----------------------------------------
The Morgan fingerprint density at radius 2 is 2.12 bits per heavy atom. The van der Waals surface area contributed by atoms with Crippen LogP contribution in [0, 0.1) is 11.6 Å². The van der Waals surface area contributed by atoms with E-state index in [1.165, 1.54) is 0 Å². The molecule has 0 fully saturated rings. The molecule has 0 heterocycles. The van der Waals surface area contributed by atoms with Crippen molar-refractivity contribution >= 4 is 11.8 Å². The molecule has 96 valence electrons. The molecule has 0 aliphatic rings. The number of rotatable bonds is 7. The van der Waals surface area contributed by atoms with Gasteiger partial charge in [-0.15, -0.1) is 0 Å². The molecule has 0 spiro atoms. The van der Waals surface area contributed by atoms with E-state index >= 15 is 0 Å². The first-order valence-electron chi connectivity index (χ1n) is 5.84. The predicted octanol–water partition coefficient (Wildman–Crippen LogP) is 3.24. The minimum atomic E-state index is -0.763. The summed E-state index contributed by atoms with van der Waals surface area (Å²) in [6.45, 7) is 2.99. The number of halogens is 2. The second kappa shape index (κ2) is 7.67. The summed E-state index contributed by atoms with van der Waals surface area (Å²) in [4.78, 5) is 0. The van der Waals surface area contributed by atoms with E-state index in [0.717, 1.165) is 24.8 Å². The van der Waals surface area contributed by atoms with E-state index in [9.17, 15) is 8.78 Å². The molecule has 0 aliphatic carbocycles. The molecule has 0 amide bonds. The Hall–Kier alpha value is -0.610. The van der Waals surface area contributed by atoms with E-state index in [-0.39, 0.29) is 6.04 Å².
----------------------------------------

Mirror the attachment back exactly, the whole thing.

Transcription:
The Morgan fingerprint density at radius 2 is 2.12 bits per heavy atom. The van der Waals surface area contributed by atoms with Crippen LogP contribution in [0, 0.1) is 11.6 Å². The van der Waals surface area contributed by atoms with E-state index in [1.165, 1.54) is 0 Å². The molecule has 0 fully saturated rings. The molecule has 0 heterocycles. The van der Waals surface area contributed by atoms with Crippen molar-refractivity contribution >= 4 is 11.8 Å². The molecule has 96 valence electrons. The molecule has 0 aliphatic rings. The number of rotatable bonds is 7. The van der Waals surface area contributed by atoms with Gasteiger partial charge in [-0.15, -0.1) is 0 Å². The molecule has 0 spiro atoms. The van der Waals surface area contributed by atoms with E-state index >= 15 is 0 Å². The first-order valence-electron chi connectivity index (χ1n) is 5.84. The predicted octanol–water partition coefficient (Wildman–Crippen LogP) is 3.24. The minimum atomic E-state index is -0.763. The summed E-state index contributed by atoms with van der Waals surface area (Å²) in [6.45, 7) is 2.99. The number of halogens is 2. The second kappa shape index (κ2) is 7.67. The summed E-state index contributed by atoms with van der Waals surface area (Å²) in [4.78, 5) is 0. The van der Waals surface area contributed by atoms with E-state index in [0.717, 1.165) is 24.8 Å². The van der Waals surface area contributed by atoms with E-state index in [9.17, 15) is 8.78 Å². The molecule has 0 aliphatic carbocycles. The molecule has 0 amide bonds. The Hall–Kier alpha value is -0.610. The van der Waals surface area contributed by atoms with E-state index in [-0.39, 0.29) is 6.04 Å².